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Do you enjoy watching the Dakar Rally? If so, then you probably have day dreamed about driving those awesome off-road racers to the mall or to work. Only problem is, while these racers have minor details like the shape of the headlights and names in common with models you’d find in showrooms, technically, they’re completely different.
Take the Volkswagen Touareg for example. The one that races in the Dakar Rally has little in common with the one you’ll find in the showrooms. That, however, could change if they decide to put the Race Touareg 3 concept into production.
Unveiled at the Qatar Motor Show, this concept marries the madness of the rally machine with some civility from the road going version. Thankfully it is more like the rally car than the normal showroom model.
Not only does it look like the racer that just won the 2011 Dakar rally, but it has the same powertrain also. So you get the same 2.5-liter turbo-diesel engine that produces 296-hp and a whopping 442 lb ft of torque. Power is sent to all wheels via a 5-speed sequential gearbox that has a three-plate ceramic clutch and three limited slip differentials. In other words, this vehicle doesn’t even know the meaning of getting stuck.
It’s quick too, 0-60 mph takes just 6.1 seconds and tops out at 117 mph (due to those large dune bashing tires, otherwise it would have been even faster).
While the cockpit of the race versions have no interior trimming whatsoever, the Race Touareg 3 concept has a fully finished, well appointed interior.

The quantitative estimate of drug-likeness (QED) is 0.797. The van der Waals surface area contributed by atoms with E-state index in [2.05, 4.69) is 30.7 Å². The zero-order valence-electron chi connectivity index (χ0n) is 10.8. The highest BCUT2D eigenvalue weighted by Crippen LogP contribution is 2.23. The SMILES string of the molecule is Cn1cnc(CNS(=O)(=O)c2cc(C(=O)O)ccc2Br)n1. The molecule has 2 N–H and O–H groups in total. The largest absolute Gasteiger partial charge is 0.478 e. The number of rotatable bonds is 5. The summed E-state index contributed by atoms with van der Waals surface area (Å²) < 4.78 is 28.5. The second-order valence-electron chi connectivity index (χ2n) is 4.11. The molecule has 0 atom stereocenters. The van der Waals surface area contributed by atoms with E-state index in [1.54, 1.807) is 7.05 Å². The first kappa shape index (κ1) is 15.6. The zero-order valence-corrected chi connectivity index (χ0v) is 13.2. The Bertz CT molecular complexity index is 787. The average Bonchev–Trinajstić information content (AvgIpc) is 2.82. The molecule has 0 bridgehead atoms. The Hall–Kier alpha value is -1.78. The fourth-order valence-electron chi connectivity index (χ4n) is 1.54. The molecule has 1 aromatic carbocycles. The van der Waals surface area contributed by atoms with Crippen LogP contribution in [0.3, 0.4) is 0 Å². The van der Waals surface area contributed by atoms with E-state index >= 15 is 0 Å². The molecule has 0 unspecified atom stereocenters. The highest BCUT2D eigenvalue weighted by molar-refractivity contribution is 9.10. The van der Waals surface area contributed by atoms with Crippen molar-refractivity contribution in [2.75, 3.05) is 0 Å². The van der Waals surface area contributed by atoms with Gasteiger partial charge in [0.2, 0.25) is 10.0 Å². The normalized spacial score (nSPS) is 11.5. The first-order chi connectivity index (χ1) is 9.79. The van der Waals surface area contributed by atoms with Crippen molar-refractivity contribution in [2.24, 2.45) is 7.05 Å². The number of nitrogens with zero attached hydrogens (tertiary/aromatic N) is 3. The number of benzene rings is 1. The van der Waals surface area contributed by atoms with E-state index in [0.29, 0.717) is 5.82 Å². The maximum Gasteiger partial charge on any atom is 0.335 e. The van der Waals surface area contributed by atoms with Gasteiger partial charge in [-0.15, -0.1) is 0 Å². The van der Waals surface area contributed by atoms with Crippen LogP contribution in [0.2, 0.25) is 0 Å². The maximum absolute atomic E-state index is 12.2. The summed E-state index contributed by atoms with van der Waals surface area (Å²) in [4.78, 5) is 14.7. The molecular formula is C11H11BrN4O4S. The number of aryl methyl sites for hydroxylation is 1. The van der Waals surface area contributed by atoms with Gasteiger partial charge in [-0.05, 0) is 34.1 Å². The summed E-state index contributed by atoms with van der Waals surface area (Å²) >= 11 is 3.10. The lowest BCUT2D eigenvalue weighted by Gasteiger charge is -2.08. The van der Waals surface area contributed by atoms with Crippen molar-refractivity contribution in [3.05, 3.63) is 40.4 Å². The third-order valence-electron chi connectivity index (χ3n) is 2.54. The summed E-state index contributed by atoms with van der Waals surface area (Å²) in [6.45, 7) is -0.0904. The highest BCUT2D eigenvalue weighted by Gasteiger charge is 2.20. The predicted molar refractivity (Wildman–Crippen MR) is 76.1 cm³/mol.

And now the bad news, this awesome concept is just a concept. There are no production plans yet, but if everyone bugs VW enough, they could put it into limited production. Hey, these things have happened before. So if you would like to park one of these on your driveway, tell those Germans at VW to make one for you and your friends.
Watch out Ford Raptor.
Volkswagen may be looking to offer a rear-drive version of the Touareg SUV. This news comes from a report by French publication L’Automobile, citing an unnamed member of the Touareg engineering team and comes not long after the world premiere at the Geneva Auto Show.
The reason for the two-wheel drive option would he to improve fuel economy, both through reducing the number of wheels being powered, as well as cutting weight from the vehicle. Not only that, a two-wheel drive Touareg would also be less expensive – something that would no-doubt help sales of the SUV in a segment that continues to shrink as most automakers switch to crossovers.
What’s particularly interesting, however, is the rear-drive option, with most SUVs and crossovers offering AWD or FWD layouts – the front-drive setup delivering superior poor-weather traction (to RWD) and better fuel economy.
VW claims new Touareg can "conquer any terrain on Earth"